An estimated 439 drilling rigs were working the Permian for the week ended July 13, 2012. Those 439 rigs represented 23.2% of the total rigs drilling in the United States at the time, a figure that is significantly higher than it normally is this time of year. NGI‘s Shale Daily took a look back at the historical Permian rig count over the last 10 years, and from 2002-2010, the Permian rig count represented 11-15% of the total U.S. rig count for the second week of July.
The George Mitchell-led horizontal drilling/hydraulic fracturing (fracking) combo that turned the North American natural gas markets upside down got twisted about in the conventional Permian play, demonstrating how technology and engineering reign supreme.
Innovations in the venerable Spraberry oilfield, a conventional play in the Midland, TX, area are a prime example of how everything old has become new again. Conventional wells for decades typically were drilled straight down into one or two zones. However, operators began to experiment with their drilling techniques, still drilling their conventional wells but with a twist: adding multi-stage fracking techniques.
In unconventional drilling, horizontal laterals may be drilled up to 8,000 feet, with several fracking stages along the way. Conventional verticals can be drilled deeper, possibly opening up more oil and gas zones, which may be fracked several times. The wellbores in some Spraberry wells have begun to look more like the lateral section of a horizontal. As tight reservoirs were combined and commingled through staged fracking in the vertical drilling, the Spraberry commingled with the Wolfcamp formation to become the “Wolfberry” and the Bone Spring became the “Wolfbone.”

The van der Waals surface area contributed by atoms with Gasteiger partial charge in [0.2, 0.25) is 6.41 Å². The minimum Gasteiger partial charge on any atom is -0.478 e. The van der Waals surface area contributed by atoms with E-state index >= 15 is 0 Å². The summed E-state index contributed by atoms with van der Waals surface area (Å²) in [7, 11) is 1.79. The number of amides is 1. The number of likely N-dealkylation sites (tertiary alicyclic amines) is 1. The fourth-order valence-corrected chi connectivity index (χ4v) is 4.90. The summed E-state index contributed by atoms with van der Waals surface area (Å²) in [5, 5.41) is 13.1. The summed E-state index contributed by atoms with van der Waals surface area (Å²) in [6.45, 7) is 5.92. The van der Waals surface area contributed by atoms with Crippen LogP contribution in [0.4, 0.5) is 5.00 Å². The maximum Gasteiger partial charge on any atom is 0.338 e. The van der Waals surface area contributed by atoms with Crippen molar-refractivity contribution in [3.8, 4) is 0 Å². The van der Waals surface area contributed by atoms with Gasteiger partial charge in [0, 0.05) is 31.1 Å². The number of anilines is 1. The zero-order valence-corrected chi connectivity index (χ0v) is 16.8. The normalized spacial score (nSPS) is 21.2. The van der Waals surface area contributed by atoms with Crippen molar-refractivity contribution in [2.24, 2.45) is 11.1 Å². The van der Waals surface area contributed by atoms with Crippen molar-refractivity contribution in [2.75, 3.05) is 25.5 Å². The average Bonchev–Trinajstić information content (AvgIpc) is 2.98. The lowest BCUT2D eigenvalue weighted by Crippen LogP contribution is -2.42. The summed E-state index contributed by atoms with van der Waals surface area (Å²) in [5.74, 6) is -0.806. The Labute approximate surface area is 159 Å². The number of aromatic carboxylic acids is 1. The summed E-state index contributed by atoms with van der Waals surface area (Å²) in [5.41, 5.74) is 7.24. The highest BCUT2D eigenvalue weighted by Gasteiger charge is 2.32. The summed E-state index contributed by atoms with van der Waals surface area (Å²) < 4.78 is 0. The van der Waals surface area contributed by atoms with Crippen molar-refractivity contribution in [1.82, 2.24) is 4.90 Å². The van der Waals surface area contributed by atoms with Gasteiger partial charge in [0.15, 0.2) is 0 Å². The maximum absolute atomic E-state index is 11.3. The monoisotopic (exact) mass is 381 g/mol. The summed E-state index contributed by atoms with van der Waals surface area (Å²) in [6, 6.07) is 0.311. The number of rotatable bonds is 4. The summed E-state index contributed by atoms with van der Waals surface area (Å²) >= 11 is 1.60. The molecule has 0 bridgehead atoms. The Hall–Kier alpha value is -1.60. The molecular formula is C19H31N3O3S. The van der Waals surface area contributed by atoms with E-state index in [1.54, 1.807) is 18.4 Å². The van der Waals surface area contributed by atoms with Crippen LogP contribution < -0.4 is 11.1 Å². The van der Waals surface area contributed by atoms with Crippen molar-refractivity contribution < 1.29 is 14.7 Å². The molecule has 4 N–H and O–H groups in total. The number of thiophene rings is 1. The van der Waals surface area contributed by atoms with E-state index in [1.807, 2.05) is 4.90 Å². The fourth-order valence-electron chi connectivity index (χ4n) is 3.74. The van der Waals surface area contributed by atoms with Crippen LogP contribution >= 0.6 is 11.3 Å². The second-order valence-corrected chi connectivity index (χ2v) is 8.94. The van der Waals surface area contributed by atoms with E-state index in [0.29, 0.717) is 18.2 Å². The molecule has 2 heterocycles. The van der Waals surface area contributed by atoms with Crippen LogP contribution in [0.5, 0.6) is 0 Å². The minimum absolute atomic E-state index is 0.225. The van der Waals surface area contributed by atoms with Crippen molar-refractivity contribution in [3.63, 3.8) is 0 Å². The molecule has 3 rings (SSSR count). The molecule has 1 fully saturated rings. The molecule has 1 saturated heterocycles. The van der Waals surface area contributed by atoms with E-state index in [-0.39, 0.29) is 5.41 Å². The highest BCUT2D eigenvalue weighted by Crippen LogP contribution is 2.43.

Unconventional drilling techniques also have opened up tight formations in the rich shale on the western edge of the basin. The Delaware subbasin’s Avalon, Wolfcamp and Bone Spring shales straddle land near Hobbs, NM, and four West Texas counties. Today the three formations are a big target for unconventional oil and NGLs.
Apache Corp.’s John Christmann, regional vice president of the Permian Basin division, began to put people on the ground in the Permian area in May 2011. The producer’s workforce in a year’s time has grown from 345 to close to 800. Apache’s leasehold is considered the second largest behind Occidental Petroleum Corp.